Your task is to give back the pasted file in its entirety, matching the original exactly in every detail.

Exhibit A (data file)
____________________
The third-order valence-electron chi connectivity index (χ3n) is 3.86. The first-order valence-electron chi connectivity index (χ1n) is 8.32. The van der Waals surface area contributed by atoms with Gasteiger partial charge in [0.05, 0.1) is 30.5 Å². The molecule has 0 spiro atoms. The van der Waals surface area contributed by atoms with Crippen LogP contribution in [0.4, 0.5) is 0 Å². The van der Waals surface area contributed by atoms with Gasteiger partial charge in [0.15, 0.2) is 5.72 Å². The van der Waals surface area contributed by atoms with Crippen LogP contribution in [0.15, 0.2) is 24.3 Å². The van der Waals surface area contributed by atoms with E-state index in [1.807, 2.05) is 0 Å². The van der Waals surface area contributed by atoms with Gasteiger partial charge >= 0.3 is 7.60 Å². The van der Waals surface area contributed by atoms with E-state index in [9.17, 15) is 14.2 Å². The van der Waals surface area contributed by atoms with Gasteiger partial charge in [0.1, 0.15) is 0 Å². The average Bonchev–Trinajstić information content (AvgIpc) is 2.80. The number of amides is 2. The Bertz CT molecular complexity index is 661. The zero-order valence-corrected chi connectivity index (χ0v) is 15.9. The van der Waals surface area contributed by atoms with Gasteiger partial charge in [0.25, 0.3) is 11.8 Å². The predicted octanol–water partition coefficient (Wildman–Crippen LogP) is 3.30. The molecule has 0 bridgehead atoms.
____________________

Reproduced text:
The third-order valence-electron chi connectivity index (χ3n) is 3.86. The first-order valence-electron chi connectivity index (χ1n) is 8.32. The van der Waals surface area contributed by atoms with Gasteiger partial charge in [0.05, 0.1) is 30.5 Å². The molecule has 0 spiro atoms. The van der Waals surface area contributed by atoms with Crippen LogP contribution in [0.4, 0.5) is 0 Å². The van der Waals surface area contributed by atoms with Gasteiger partial charge in [0.15, 0.2) is 5.72 Å². The van der Waals surface area contributed by atoms with Crippen LogP contribution in [0.15, 0.2) is 24.3 Å². The van der Waals surface area contributed by atoms with E-state index in [1.807, 2.05) is 0 Å². The van der Waals surface area contributed by atoms with Gasteiger partial charge >= 0.3 is 7.60 Å². The van der Waals surface area contributed by atoms with E-state index in [9.17, 15) is 14.2 Å². The van der Waals surface area contributed by atoms with Gasteiger partial charge in [0.1, 0.15) is 0 Å². The average Bonchev–Trinajstić information content (AvgIpc) is 2.80. The number of amides is 2. The Bertz CT molecular complexity index is 661. The zero-order valence-corrected chi connectivity index (χ0v) is 15.9. The van der Waals surface area contributed by atoms with Gasteiger partial charge in [0.25, 0.3) is 11.8 Å². The predicted octanol–water partition coefficient (Wildman–Crippen LogP) is 3.30. The molecule has 0 bridgehead atoms.